Making Sense of the IoT Connectivity Landscape
Compared with Wi-Fi 6, which relies on radio waves and antennae in a small area, 5G is a cellular technology that can cover longer distances. As opposed to large cell towers, 5G networks will be rolled out using so-called small cells that are much closer together and tightly linked. 5G is about 10 times faster than 4G and will offer gigabit speeds.
But because it operates on a high-frequency spectrum called millimeter wave (mmWave), 5G can’t travel through walls or closed windows like 4G can. And some analysts say 4G might speed up as 5G moves forward.
Then there’s another emerging technology known as Bluetooth 5, an upgrade to the current wireless technology for linking peripherals such as headphones, keyboards or mice. It’s been in the iPhone since version X and in the newest headphones such as the Bose Noise Cancelling 700.
Bluetooth is the current standard for all home, car or office environments for connecting peripherals. Wi-Fi 6 is likely to deliver high bandwidth internet in homes, offices and campuses.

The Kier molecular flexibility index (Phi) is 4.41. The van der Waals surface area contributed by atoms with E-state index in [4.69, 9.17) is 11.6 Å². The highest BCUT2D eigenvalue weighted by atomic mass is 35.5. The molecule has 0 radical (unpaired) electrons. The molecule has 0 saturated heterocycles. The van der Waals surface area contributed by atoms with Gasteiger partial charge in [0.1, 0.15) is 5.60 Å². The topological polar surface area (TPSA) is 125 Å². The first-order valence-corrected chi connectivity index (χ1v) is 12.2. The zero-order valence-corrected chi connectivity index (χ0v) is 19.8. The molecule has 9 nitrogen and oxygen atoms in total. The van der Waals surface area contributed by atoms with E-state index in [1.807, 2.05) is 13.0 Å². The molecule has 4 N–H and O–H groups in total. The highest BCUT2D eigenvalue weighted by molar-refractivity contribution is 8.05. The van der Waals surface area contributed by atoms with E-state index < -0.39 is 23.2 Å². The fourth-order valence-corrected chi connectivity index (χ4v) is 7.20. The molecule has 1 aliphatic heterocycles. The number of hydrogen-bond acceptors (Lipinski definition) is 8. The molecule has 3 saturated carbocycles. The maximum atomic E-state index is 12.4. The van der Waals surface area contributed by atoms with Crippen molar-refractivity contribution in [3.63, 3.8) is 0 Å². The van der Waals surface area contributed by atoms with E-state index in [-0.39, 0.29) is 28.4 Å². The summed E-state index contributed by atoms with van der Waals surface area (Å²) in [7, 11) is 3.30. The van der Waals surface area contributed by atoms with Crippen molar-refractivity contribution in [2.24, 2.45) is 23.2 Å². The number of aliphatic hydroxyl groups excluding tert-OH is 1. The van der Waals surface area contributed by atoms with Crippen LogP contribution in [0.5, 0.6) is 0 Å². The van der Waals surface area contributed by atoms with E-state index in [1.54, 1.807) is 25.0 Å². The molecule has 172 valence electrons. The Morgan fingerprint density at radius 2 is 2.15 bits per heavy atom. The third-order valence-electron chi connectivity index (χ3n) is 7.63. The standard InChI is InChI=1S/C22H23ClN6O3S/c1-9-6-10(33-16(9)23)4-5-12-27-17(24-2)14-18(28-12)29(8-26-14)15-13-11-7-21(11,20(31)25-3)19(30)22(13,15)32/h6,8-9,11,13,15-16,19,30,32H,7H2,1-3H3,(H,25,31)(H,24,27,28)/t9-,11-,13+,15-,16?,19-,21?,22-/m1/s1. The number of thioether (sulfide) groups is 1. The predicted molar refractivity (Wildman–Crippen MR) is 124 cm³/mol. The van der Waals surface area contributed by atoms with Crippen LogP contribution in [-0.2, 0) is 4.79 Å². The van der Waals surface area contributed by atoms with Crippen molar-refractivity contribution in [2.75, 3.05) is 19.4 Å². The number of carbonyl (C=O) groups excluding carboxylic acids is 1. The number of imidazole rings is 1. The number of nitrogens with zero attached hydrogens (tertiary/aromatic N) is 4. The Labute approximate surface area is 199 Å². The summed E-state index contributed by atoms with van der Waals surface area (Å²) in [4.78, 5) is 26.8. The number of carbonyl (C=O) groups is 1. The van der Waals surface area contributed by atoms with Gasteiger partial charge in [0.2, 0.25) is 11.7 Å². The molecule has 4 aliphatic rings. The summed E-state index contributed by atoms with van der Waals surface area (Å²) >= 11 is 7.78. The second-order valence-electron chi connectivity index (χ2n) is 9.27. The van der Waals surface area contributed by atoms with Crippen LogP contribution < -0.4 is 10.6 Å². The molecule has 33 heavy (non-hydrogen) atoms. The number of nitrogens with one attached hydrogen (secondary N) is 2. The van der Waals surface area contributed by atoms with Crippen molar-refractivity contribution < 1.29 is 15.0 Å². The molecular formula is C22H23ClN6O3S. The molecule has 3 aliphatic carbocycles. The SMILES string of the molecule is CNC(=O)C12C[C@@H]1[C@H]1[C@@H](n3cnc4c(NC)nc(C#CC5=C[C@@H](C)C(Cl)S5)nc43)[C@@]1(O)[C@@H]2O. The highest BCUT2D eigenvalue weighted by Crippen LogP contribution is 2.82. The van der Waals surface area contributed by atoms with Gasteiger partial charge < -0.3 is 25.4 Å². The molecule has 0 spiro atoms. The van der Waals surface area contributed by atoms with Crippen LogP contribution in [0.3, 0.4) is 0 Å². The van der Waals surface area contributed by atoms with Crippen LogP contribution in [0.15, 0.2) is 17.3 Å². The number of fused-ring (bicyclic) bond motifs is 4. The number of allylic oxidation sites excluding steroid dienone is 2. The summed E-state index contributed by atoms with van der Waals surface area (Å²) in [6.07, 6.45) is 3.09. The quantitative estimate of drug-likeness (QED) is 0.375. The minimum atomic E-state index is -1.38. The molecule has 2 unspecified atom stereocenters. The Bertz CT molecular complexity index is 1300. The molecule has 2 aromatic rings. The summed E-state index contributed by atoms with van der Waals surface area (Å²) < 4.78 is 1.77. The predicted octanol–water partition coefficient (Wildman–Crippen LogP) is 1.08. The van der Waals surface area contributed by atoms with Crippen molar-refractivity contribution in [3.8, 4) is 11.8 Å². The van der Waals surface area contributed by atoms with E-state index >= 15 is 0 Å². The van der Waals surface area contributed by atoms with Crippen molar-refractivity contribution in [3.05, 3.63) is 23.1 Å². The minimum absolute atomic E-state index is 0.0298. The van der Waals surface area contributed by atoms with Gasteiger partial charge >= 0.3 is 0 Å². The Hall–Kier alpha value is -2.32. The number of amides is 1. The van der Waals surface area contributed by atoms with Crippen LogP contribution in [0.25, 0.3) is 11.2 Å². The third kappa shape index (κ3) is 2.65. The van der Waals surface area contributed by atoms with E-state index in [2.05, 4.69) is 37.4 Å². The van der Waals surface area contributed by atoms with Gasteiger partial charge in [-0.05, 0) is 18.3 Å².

5G use cases are a lot more complicated. Some experts say that 5G will eliminate the need for Wi-Fi altogether, as carriers will at some point be able to offer 5G in the home for all internet and broadband services. On the distant horizon, 5G (or perhaps its successor) will be a key piece of smart city and autonomous vehicle management.
More near-term use cases are already being tried out in urban areas and in specialized locations such as NFL stadiums, usually where you have the greatest demand of users in need of immediate and uninterrupted access.
Expect to see even an broader range of wireless and cellular technologies, including licensed and unlicensed, to address an unlimited scope of applications, according to Scott Raynovich, founder and chief analyst at Futuriom.com. Industrial use cases tend to involve connectivity along the 5G spectrum including LTE-M, narrowband IoT and fixed broadband, while Wi-Fi 6 offers close-range opportunities.
An interesting work in progress is called OpenRoaming, which allows instant access to 5G and Wi-Fi 6 networks. Initially proposed by Cisco, the system uses privacy identifiers similar to hotspots, enabling users to move from a 5G network to Wi-Fi and keep sessions active and secure.
In the end, Wi-Fi 6 and 5G are complementary services, Mathias said, then added: “But while I’d love to tell you this is all going to be a simple process, it’s not.”